Scott Morton posing with in graduate regalia
At age 65, a UT Permian Basin business student sets his sights on walking the stage
The phrase “it’s never too late” can be applied in many different scenarios. For UTPB student Scott Morton, it was the driving force behind earning his college degree after 24 years.

Having first enrolled at UTPB in the Fall of 1999, Scott would endure challenges and opposition before officially receiving his diploma at 65-years-old this December.

The Big Spring native moved across the world and lived in Australia for most of his adolescence. When he returned to the United States, his educational credits did not count toward the high school curriculum in Texas.

“I was not too happy with the fact I was about to be 17 years old and still in the 9th grade, so I quit school. I got married at 17, and I went on to get my GED at 18 and luckily went to work four weeks later for Union Pacific Railroad, the same one that runs through Midland/Odessa,” said UTPB grad, Scott Morton.

But, after all these years, Morton never lost sight of his long-term goal.

“I worked at the railroad for 22 years, and for several years of that, I worked in Odessa and I knew about UTPB. I live in a little town called Westbrook, so I drove to and from Odessa about 100 miles one way three days a week semester after semester,” Morton explained.

Morton was only able to take a few classes at a time. Still, he was committed to crossing the finish line toward his educational goals.

“Now the hard, hard work is about to pay off with a college degree.”

He is set to graduate this December with a Bachelor of Business Administration in Management.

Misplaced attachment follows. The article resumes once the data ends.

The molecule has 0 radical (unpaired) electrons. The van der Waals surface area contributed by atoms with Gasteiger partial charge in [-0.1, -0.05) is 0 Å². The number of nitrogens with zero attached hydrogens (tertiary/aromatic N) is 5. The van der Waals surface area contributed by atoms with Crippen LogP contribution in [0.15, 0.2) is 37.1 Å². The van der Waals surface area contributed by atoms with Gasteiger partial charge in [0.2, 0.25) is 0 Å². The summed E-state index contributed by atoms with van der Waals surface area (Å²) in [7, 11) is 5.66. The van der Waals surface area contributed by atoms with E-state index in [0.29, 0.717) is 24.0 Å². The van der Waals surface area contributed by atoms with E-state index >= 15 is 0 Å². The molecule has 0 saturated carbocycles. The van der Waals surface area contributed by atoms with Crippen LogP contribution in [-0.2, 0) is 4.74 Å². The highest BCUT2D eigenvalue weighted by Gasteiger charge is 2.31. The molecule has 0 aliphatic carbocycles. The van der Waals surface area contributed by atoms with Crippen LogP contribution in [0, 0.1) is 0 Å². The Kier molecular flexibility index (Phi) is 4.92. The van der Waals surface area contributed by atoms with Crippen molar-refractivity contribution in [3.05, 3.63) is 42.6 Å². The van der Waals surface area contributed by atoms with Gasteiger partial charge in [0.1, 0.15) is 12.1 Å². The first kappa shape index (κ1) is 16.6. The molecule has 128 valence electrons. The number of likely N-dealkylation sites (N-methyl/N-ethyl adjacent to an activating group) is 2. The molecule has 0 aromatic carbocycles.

scott-morton-final.jpg“Most of us have medical, car, or life insurance just in case. We hope we will never use it, but we are sure glad we have it when we need it. That is how I look at this bachelor's degree – like an insurance policy – but an insurance policy that no one can ever take away from you. You will always have it when you need it. I am 65 years old right now. Luckily, I am still in good health and not looking to sit back and watch the world go by,” he says. 

As for the future? Morton hopes to find a job that is a little less physically demanding now that he has his degree.

“I plan on using my degree to get a little easier job, just physically easier. I am a building contractor right now, and my job requires climbing ladders, working on roofs, under homes and buildings in crawl spaces, carrying heavy loads, using heavy tools, and operating heavy equipment. I would like to find a bit more of a supervisory job, maybe 40 hours a week instead of 60-70 hours a week. I have been talking to a Community College about teaching building trades. They are currently in need of such a person, and that is one of my first goals for this degree is to try to teach the younger generation a trade that they can use even with a college degree.”

He says he is thankful for the guidance that helped him along his academic journey.

"I truly believe I would have never achieved this accomplishment without UTPB; thank you.”